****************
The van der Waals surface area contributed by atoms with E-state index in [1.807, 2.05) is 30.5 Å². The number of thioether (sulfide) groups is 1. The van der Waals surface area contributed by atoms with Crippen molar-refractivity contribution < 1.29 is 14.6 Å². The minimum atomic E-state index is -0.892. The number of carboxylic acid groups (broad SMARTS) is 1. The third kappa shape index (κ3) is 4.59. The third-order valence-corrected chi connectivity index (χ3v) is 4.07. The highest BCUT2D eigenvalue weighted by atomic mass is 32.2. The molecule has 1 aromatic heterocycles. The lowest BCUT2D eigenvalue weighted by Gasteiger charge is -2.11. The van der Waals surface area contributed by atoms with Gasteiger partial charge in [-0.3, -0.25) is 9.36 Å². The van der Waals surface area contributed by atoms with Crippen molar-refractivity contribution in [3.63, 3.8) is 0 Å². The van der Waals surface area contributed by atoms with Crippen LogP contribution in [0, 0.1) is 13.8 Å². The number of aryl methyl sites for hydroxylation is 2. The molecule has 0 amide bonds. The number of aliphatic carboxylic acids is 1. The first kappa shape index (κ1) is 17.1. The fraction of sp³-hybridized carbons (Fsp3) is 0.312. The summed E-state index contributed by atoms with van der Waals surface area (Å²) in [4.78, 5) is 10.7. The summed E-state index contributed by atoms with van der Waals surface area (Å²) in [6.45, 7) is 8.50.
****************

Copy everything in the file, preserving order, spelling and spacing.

The van der Waals surface area contributed by atoms with E-state index in [1.807, 2.05) is 30.5 Å². The number of thioether (sulfide) groups is 1. The van der Waals surface area contributed by atoms with Crippen molar-refractivity contribution < 1.29 is 14.6 Å². The minimum atomic E-state index is -0.892. The number of carboxylic acid groups (broad SMARTS) is 1. The third kappa shape index (κ3) is 4.59. The third-order valence-corrected chi connectivity index (χ3v) is 4.07. The highest BCUT2D eigenvalue weighted by atomic mass is 32.2. The molecule has 1 aromatic heterocycles. The lowest BCUT2D eigenvalue weighted by Gasteiger charge is -2.11. The van der Waals surface area contributed by atoms with Gasteiger partial charge in [-0.3, -0.25) is 9.36 Å². The van der Waals surface area contributed by atoms with Crippen molar-refractivity contribution in [3.63, 3.8) is 0 Å². The van der Waals surface area contributed by atoms with Crippen LogP contribution in [0, 0.1) is 13.8 Å². The number of aryl methyl sites for hydroxylation is 2. The molecule has 0 amide bonds. The number of aliphatic carboxylic acids is 1. The first kappa shape index (κ1) is 17.1. The fraction of sp³-hybridized carbons (Fsp3) is 0.312. The summed E-state index contributed by atoms with van der Waals surface area (Å²) in [4.78, 5) is 10.7. The summed E-state index contributed by atoms with van der Waals surface area (Å²) in [6.45, 7) is 8.50.